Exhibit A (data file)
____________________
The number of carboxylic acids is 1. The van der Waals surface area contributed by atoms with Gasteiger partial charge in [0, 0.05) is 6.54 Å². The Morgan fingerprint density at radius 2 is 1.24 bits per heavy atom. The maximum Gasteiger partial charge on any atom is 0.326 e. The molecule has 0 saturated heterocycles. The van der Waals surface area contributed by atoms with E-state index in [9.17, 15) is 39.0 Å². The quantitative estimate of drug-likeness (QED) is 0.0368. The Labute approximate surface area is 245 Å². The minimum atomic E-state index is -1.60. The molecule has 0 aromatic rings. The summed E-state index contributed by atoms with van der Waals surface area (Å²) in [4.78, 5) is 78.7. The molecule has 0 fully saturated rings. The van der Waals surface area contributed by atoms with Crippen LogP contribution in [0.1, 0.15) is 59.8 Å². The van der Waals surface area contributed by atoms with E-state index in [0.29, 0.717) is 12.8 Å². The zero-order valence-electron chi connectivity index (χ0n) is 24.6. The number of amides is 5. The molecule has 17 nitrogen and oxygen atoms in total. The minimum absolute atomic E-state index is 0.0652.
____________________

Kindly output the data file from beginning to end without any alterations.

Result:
The number of carboxylic acids is 1. The van der Waals surface area contributed by atoms with Gasteiger partial charge in [0, 0.05) is 6.54 Å². The Morgan fingerprint density at radius 2 is 1.24 bits per heavy atom. The maximum Gasteiger partial charge on any atom is 0.326 e. The molecule has 0 saturated heterocycles. The van der Waals surface area contributed by atoms with E-state index in [9.17, 15) is 39.0 Å². The quantitative estimate of drug-likeness (QED) is 0.0368. The Labute approximate surface area is 245 Å². The minimum atomic E-state index is -1.60. The molecule has 0 aromatic rings. The summed E-state index contributed by atoms with van der Waals surface area (Å²) in [4.78, 5) is 78.7. The molecule has 0 fully saturated rings. The van der Waals surface area contributed by atoms with Crippen LogP contribution in [0.1, 0.15) is 59.8 Å². The van der Waals surface area contributed by atoms with E-state index in [0.29, 0.717) is 12.8 Å². The zero-order valence-electron chi connectivity index (χ0n) is 24.6. The number of amides is 5. The molecule has 17 nitrogen and oxygen atoms in total. The minimum absolute atomic E-state index is 0.0652.